25 November 2010

24 November 2010

Happy Thanksgiving

When dealing with foreigners, Americans have a particular problem to overcome that we share only with the British:  from watching tv and the movies, people who have never been here think they know all about the place. They think that underemployed 20 year olds in New York City have two-bedroom, two bath apartments on Central Park; they think that gunfights break out two or three times during our morning commute; and they think we're always eating.  (That's apparently the take-away for Indians watching Seinfeld, which, fair enough.)

Of course, anyone who has ever watched a tv show or movie supposedly about something the watcher actually knows about, like working in an office or practicing law or parking a car in Manhattan, knows that tv has no connection to what really goes on because (a) if it did, it would be just as boring and frustrating as those things actually are; (b) tv writers are hired directly out of Harvard and don't actually have any real life experience.

Thanksgiving is the one great exception to this rule.  Thanksgiving has been presented on large and small screens 10,000 times, and each time has been exactly accurate. We travel great distances to eat together, around a large table heaping with food, and argue and laugh and love.  And even those who aren't blessed with family and feasts know exactly what they'd be doing if they were.

Every year when late November rolls around, Peter and Brit make cracks about how Thanksgiving is just second Christmas.  This shows that they understand American Thanksgiving, but misunderstand American Christmas.  Christmas in the states is nothing like what is shown on tv or in the movies, even in snowy New England villages.  In practice, Christmas is a minor secular holiday that happens to fall during school vacation.  Thanksgiving is the high holiday of our national religion.

To your and yours, a happy, safe and healthy Thanksgiving.

The Whiniest Whiners Who Whine

This morning, while brushing my teeth, I was rank-ordering political arguments based on my contempt for them, as one does.  The top three were surprisingly easy to identify.  Of all the whiny whiners who whine, the one's for whom I have the most contempt (in alphabetical order) are:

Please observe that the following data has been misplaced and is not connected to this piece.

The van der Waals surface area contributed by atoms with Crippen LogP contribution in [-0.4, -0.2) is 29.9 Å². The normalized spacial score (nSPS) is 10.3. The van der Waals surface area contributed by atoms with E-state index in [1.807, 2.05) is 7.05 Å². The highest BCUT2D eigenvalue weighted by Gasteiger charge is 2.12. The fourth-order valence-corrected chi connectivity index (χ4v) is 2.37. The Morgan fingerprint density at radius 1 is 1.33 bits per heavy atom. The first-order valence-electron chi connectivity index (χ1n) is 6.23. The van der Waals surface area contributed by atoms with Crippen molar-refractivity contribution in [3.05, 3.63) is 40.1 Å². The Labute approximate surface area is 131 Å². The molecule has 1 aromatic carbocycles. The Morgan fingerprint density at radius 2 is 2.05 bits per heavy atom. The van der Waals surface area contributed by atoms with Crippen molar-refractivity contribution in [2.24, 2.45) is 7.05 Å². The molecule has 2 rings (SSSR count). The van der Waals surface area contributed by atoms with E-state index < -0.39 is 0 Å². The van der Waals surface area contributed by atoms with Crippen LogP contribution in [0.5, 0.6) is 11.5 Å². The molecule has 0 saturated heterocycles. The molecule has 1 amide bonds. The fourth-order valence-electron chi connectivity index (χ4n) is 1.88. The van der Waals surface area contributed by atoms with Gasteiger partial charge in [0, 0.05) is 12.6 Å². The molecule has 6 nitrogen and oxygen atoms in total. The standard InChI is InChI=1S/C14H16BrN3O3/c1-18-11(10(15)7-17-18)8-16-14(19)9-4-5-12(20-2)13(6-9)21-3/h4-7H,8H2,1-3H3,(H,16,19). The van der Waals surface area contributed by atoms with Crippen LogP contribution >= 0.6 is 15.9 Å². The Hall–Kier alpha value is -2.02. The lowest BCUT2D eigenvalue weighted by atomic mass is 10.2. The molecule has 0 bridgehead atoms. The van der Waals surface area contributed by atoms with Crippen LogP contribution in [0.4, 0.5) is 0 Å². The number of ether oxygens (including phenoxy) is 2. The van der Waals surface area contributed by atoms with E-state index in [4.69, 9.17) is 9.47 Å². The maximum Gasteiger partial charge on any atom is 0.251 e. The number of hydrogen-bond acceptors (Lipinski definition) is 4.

• 9/11 Truthers;
  • Anti-vaccinationists
  • Fathers' rights activists (this is probably the least known of the three; for a primer, go here).
But when it came to determine which of the three I most despise, I was a little caught out.  These idiocies are a veritable feast of contempt.  The 9/11 Truthers are loud, obnoxious, and try to exercise political power.  The anti-vaccinationists tend to present as reasonable middle-class parents but are for that reason the most dangerous.  The fathers' rights people are just gross and are basically pissed off that they have to pay to support their children and try to present themselves as civil rights victims, which I don't even like from (non-black) people who probably are actual civil rights victims.

On the other hand, it's impossible not to feel some empathy for the anti-vaccinationists, even while realizing that they must be mercilessly crushed.  Their desire to find someone to blame and extract large cash settlements from that someone is fundamentally human (hmm, evolutionary psychology?  Contemptible, but not top three material).

The 9/11 Truthers can't actually effect the world until they put down the bong; and once they quit smoking dope they discover that the towers really did fall because Muslim fanatics flew planes into them.  Plus, they do provide hours of laughter, like the woman truther who, finally convinced that the government couldn't have wired explosives in the towers in the weeks leading up to 9/11, surmised that every skyscraper in the country must be wired with explosives during construction.

As a result, for having no redeeming value whatsover, fathers' rights activists are, of all the whiniest whiners who whine, the whiniest whiners of all.

21 November 2010

Signs Of The Apocalypse -- First In A Continuing Series